Freedom of the Press 2011 - Mongolia
|Publication Date||3 October 2011|
|Cite as||Freedom House, Freedom of the Press 2011 - Mongolia, 3 October 2011, available at: http://www.refworld.org/docid/4e89adc028.html [accessed 17 September 2014]|
|Disclaimer||This is not a UNHCR publication. UNHCR is not responsible for, nor does it necessarily endorse, its content. Any views expressed are solely those of the author or publisher and do not necessarily reflect those of UNHCR, the United Nations or its Member States.|
Status: Partly Free
Legal Environment: 14
Political Environment: 13
Economic Environment: 12
Total Score: 39
Freedoms of speech and of the press are protected by law in Mongolia, and the government generally respects these rights in practice. However, media freedom was compromised somewhat in 2010 due to ongoing legal harassment and financial difficulties faced by journalists. Censorship of public information is banned under the 1998 Media Freedom Law, but the 1995 state secrets law limits access to government information to a degree, as many archived historical records have been given classified status. There is no freedom of information legislation, and the government monitors media for compliance with antiviolence, antipornography, and antialcohol content restrictions.
Officials frequently file criminal and civil defamation suits in the wake of critical articles, with a quarter of journalists reportedly affected. In November 2010, criminal charges were filed against a reporter from Zuuny Medee newspaper over articles about human trafficking that accused a notable businessman of involvement in the buying of virgin teenagers. The case was pending at year's end. To avoid being sued for libel, many independent publications practice a degree of self-censorship. Although no direct government censorship exists, journalists complain of harassment and intimidation as well as pressure from the authorities to reveal confidential sources. In August 2010, authorities confiscated computers from the Niigmiin Toli newspaper that contained confidential information on the publication's sources. The authorities were acting in accordance with a court's decision in an attempt to identify a police officer who had leaked information to the media. The paper had been convicted in a separate defamation case in late 2009, a decision that was upheld in early 2010. According to a local media freedom nongovernmental organization, Globe International, there were no reports of assaults during the year, but many journalists faced verbal threats or pressure against either themselves or their family members.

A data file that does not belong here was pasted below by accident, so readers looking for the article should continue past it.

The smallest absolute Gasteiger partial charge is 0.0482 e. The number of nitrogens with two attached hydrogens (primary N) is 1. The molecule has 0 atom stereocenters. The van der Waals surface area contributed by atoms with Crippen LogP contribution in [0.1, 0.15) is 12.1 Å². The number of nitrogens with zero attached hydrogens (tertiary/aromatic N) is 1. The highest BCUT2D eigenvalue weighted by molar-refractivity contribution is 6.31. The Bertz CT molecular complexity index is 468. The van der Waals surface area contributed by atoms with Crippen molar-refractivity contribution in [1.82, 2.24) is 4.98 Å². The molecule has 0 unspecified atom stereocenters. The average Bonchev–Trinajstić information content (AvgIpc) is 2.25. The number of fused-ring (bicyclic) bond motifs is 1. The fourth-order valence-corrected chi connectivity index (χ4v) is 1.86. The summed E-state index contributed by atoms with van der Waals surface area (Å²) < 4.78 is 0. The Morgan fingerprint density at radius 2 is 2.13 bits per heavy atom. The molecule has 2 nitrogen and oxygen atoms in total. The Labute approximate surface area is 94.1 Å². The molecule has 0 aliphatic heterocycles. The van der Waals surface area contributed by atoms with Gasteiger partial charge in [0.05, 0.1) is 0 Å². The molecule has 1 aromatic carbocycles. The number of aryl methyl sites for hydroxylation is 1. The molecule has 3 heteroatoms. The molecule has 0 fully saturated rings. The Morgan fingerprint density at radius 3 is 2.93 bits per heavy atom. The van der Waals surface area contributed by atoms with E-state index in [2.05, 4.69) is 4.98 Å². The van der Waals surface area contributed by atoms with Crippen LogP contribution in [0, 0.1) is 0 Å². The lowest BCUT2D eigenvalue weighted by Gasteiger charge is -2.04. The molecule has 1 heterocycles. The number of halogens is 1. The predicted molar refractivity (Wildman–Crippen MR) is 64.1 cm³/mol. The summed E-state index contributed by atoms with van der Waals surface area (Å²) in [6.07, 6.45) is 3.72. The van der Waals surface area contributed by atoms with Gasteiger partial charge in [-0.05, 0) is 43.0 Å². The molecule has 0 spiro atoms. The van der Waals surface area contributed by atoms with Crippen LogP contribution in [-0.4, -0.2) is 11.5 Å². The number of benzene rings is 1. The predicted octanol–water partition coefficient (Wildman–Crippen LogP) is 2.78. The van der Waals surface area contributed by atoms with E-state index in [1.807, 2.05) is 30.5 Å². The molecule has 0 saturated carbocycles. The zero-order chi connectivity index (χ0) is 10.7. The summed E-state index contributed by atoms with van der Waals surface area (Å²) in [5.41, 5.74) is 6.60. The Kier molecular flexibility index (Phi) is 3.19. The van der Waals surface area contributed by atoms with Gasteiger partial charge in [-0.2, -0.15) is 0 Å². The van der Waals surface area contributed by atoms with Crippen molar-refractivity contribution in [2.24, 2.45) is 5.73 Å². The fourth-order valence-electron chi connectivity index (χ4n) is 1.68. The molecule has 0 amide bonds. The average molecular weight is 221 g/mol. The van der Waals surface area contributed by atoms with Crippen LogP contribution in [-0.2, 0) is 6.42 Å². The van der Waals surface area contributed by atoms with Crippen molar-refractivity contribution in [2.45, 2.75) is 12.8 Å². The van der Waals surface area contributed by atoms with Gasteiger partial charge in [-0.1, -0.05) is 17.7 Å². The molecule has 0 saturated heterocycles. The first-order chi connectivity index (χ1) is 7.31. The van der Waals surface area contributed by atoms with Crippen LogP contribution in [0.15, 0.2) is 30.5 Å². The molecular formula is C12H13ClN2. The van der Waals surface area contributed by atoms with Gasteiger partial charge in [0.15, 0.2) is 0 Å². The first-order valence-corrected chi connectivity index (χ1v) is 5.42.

Although independent print media outlets are common and popular in cities, the main source of news in the vast countryside is the formerly state-owned Radio Mongolia. Under the Law on the Public Radio and Television passed in 2005, state-owned radio and television broadcasting outlets like Radio Mongolia are transforming into public service broadcasters, but progress has been slow. Both state-owned and public media still frequently experience political pressure, and most provincial media outlets continue to be controlled by local authorities. According to media watchdogs, journalists often seek payments to cover or fabricate stories. Mongolians have access to local, privately owned television stations, as well as to English-language broadcasts of the British Broadcasting Corporation and Voice of America on private FM stations, and, in Ulaanbaatar, to foreign television programming via cable and commercial satellite systems. Owing to widespread poverty in Mongolia, the internet has yet to serve as a significant source of information; only approximately 10 percent of the population used the internet in 2010.